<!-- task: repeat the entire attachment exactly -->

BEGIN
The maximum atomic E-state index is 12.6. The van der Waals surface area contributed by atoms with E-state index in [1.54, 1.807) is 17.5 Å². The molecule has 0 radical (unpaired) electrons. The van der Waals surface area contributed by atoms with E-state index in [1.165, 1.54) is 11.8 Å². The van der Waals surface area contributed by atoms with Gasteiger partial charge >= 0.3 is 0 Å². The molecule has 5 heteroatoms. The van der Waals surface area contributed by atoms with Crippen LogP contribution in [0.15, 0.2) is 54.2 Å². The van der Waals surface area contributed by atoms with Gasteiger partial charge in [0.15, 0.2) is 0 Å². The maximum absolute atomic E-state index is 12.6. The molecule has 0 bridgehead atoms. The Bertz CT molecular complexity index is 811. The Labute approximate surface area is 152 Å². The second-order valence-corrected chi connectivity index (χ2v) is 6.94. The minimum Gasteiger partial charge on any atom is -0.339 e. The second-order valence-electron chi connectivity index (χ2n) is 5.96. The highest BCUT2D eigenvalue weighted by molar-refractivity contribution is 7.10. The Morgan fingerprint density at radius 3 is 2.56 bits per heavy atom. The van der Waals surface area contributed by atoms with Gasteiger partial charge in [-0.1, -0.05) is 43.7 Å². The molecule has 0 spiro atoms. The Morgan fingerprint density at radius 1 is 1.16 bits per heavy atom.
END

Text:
The maximum atomic E-state index is 12.6. The van der Waals surface area contributed by atoms with E-state index in [1.54, 1.807) is 17.5 Å². The molecule has 0 radical (unpaired) electrons. The van der Waals surface area contributed by atoms with E-state index in [1.165, 1.54) is 11.8 Å². The van der Waals surface area contributed by atoms with Gasteiger partial charge >= 0.3 is 0 Å². The molecule has 5 heteroatoms. The van der Waals surface area contributed by atoms with Crippen LogP contribution in [0.15, 0.2) is 54.2 Å². The van der Waals surface area contributed by atoms with Gasteiger partial charge in [0.15, 0.2) is 0 Å². The maximum absolute atomic E-state index is 12.6. The molecule has 0 bridgehead atoms. The Bertz CT molecular complexity index is 811. The Labute approximate surface area is 152 Å². The second-order valence-corrected chi connectivity index (χ2v) is 6.94. The minimum Gasteiger partial charge on any atom is -0.339 e. The second-order valence-electron chi connectivity index (χ2n) is 5.96. The highest BCUT2D eigenvalue weighted by molar-refractivity contribution is 7.10. The Morgan fingerprint density at radius 3 is 2.56 bits per heavy atom. The van der Waals surface area contributed by atoms with Gasteiger partial charge in [-0.1, -0.05) is 43.7 Å². The molecule has 0 spiro atoms. The Morgan fingerprint density at radius 1 is 1.16 bits per heavy atom.